Educators Say Higher Ed in Sustainability a Must; Business Execs Mostly Agree
Higher education in sustainability and environmental management is more important now than ever before, some education professionals believe. While environmental work was a fringe issue decades ago, this is no longer the case. “The issue of the environment has merged with the issue of economic development. In the seventies, managers could avoid paying attention to these issues; today they can’t,” says Steve Cohen, executive director of Columbia University’s Earth Institute and consultant to the EPA.
Environmental management has become a necessity. “Now, with the sustainability field evolving, every manager in the next decade will have to be a sustainability manager,” he says. Cohen, who is also the director of the Master of Public Administration Program in Environmental Science and Policy, as well as the Master of Science in Sustainability Management at Columbia University, says serious harm can come to companies that fail to recognize that sustainability and economics must coexist. “Companies like GE and BP have ended up spending billions of dollars because they weren’t paying attention,” he says.
To an extent that increases daily, companies regularly task employees – who may not have the word “sustainability” in their titles – to tackle complex issues that confront business leaders under the sustainability umbrella. Operations, environmental health, marketing and supply chain executives may find themselves assigned sustainability as a new objective. Leaders of innovation, product development, and new markets are increasingly required to develop and implement sustainability plans, as well, says Michael M. Crow, president of Arizona State University. “When a company hires a professional with a higher education in sustainability, they’re hiring someone who is up to date on relevant topics and best practices, and will have the leadership and communication tools needed to make a business case for sustainability and help to embed sustainability into their organization’s overall strategy,” Crow says.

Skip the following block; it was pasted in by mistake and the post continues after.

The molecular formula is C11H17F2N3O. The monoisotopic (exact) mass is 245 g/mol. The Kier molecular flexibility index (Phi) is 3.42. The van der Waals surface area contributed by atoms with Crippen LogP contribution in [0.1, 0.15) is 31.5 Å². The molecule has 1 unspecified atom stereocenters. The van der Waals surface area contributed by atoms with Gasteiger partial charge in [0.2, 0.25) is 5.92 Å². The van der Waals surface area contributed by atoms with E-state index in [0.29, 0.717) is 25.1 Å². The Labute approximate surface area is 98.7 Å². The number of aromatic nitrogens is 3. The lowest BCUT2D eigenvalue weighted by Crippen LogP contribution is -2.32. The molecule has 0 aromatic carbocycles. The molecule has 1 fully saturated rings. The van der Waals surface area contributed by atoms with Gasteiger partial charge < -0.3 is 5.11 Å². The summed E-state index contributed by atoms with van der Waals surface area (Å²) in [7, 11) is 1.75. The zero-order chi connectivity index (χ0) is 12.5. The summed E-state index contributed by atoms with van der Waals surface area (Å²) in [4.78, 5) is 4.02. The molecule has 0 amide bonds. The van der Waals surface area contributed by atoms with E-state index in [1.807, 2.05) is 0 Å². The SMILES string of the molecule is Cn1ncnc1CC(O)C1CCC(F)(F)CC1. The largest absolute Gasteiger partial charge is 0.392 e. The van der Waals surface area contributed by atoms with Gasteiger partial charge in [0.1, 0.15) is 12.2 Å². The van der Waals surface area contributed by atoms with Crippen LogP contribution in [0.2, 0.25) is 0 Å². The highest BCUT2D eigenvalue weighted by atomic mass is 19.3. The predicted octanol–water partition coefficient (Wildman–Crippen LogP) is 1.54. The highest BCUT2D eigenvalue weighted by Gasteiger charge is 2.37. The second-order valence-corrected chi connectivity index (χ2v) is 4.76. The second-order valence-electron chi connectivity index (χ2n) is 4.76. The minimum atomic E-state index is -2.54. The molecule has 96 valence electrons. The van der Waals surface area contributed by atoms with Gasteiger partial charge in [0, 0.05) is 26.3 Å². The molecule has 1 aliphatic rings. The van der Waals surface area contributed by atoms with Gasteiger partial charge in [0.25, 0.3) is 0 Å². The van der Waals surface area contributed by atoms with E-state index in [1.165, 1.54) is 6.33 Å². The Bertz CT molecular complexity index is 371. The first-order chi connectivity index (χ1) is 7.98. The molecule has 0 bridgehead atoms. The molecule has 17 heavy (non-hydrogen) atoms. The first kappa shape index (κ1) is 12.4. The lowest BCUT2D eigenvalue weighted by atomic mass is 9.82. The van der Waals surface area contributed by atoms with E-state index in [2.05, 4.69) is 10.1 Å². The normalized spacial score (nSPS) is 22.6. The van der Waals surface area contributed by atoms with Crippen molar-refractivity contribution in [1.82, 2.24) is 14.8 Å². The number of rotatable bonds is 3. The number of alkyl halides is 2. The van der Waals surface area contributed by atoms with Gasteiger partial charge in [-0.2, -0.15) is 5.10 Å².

Higher education in sustainability is also important, some educators believe, because sustainability covers an incredible breadth and depth of disciplines. “Those who haven’t been trained become overwhelmed by the demand to merge new and emerging needs and ideas with traditional systems and strategies,” says Crow. “Often they have trouble stating the sustainability business case to decision-makers. Sustainability leaders know how to take this new reality and use it to inform overall strategy, innovation, investment, engagement and, ultimately, company success.”
Education vs. In-the-Field Experience
But in the field of environmental and sustainability management, companies might want to consider hiring managers who have hands-on experience in the work world as well as a degree in higher education, sustainability professionals say. A degree is useful, because it gives a job candidate important knowledge, but that alone is not enough, says Bob Pojasek, managing partner with RL Expert Group. “If you have a traditional Masters’ degree in science or engineering, [you expect] that you will develop the skills on the job,” Pojasek says. “Companies, however, believe that you will come with these skills. They are usually disappointed.”
The work done in receiving a Master’s degree can provide a deep basis of foundational knowledge and improve an individual’s ability to communicate the often-complicated ideas regarding sustainability or manufacturing, says Matthew Littlefield, president and principal analyst of LNS Research. “However, this is no replacement for on-the-ground experience and seeing how theory is actually deployed in reality,” he says.On the other hand, job candidates with higher education will bring a level of knowledge to the business that translates to reduced training, ramp-up costs and time, says Justin Grau, senior engineer with Con Agra Foods.